When my extended family gets together for a dinner, everyone participates by bringing a dish. My grandfather, Bem Bem, normally is in charge of the roast. RoseMarie makes a mean ratatouille. Katrina handles dessert — she does it so well.
Me? I’ll make a few dishes, but I’m always asked to bring the scalloped potatoes. This may seem pretty pedestrian, but sometimes basic is just what we need. Something familiar and homey. These scalloped potatoes are simple, but they deliver.
While they are synonymous with big family gatherings — they are also perfect for more intimate suppers. I’ve served them in buffet-style casseroles as well as individual ramekins. This recipe is versatile.
It adapts to all seasons and goes with virtually any protein. I’ve served them with rack of lamb, oven roasted ham, various incarnations of pork tenderloin, even grilled veal chops and fish. To me, this simple preparation elevates the humble spud to “special-food” status. You don’t get the same ooh’s and aah’s from a plain baked potato.
Use the slicing attachment on your food processor or a mandoline to make quick work of slicing the potatoes. Layer the potatoes, onions and bechamel ending with the last of the sauce and a few pats of butter.
I cover with foil for the first part of the baking, so it doesn’t get too dark on top, then reduce the heat and continue cooking until the potatoes are tender and beautifully enveloped in the herbed bechamel.
Sometimes simple is best and these potatoes really taste like home.
There’s no cheese in this recipe (but I’ll look the other way, if you want to toss in some shredded gruyere).
- 3 tablespoons + 1 teaspoon butter, divided
- 3 tablespoons flour
- 1 teaspoon dry mustard
- 1 teaspoon kosher salt
- 2 cups milk
- 1/2 teaspoon freshly ground black pepper
- 1 tablespoon chopped fresh thyme leaves
- 2 pounds yukon gold potatoes, peeled and thinly sliced crosswise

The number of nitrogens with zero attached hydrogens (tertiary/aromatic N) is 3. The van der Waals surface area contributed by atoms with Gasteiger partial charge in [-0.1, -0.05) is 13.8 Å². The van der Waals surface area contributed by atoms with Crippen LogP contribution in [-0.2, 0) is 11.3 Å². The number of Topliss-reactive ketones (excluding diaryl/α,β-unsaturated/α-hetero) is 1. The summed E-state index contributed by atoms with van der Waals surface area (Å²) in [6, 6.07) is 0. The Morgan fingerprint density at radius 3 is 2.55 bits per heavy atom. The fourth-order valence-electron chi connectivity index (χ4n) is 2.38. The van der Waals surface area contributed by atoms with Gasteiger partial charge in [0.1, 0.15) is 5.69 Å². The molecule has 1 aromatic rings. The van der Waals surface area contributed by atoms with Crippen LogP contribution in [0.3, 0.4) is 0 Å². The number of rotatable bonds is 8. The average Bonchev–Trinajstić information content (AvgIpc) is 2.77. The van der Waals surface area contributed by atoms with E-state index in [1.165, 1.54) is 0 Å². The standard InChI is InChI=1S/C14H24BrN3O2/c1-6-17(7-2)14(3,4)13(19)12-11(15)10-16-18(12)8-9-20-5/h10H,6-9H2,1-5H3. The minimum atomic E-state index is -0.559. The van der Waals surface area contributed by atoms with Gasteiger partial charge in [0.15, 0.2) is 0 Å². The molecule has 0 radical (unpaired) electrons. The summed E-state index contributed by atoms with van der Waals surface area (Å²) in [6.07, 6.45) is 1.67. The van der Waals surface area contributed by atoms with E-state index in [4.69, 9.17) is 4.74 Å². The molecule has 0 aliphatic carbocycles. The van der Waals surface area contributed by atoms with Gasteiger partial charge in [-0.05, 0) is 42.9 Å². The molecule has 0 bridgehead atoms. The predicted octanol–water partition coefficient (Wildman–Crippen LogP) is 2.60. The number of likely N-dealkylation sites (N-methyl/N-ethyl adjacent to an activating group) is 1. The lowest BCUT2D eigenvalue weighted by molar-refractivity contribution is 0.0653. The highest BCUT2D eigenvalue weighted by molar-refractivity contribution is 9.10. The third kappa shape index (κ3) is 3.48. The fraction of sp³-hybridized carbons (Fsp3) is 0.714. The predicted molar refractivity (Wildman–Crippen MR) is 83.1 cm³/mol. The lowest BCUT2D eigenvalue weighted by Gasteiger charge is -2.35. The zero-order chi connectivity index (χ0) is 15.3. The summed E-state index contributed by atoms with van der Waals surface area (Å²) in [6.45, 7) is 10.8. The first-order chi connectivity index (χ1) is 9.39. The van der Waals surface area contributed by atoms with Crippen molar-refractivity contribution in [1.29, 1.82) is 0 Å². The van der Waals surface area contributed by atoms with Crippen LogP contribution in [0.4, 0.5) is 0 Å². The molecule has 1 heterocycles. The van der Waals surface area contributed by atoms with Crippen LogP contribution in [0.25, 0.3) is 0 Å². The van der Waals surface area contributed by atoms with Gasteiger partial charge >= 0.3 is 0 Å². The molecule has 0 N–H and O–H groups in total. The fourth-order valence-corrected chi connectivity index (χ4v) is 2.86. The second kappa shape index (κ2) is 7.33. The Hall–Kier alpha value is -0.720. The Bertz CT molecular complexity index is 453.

- 1 medium onion, diced
- Preheat oven to 375 degrees.
- Place a saucepan over medium heat and add butter. Using a whisk, swirl the butter around in the pan until it's almost melted. Add the flour and stir briskly to incorporate the flour and butter. Sprinkle in the mustard and salt and continue to cook for one minute over medium heat. Whisk in the milk and continue to stir, until the liquid comes to a rolling boil. Constantly stir and scrape the bottom of the pan while the sauce continues to cook and thicken, about 1 minute. Stir in the thyme leaves and black pepper. Remove from heat and set aside.
- Spray an 8x8" baking dish with vegetable spray. Spoon 2-3 tablespoons of the béchamel (milk mixture) into the bottom of the dish.
- Sprinkle lightly with onions. Arrange potatoes in the bottom of the dish, overlapping as you go. Sprinkle with 1/3 of the onions. Pour 1/4 of the béchamel evenly over the potatoes. Continue layering in the same manner: Potatoes, onions, béchamel; potatoes, onions, béchamel. Finish with a layer of potatoes, topped by the last bit of béchamel.
- Place baking dish onto a rimmed baking sheet. Spray a piece of tin foil on one side with vegetable spray. Tent the foil over the potatoes and place into the hot oven. Set timer for 45 minutes.
- After timer goes off, reduce heat to 350 degrees and remove the tin foil. Continue to bake for an additional 45 minutes.
- Cool for 5-10 minutes before serving.
- this recipe can be doubled.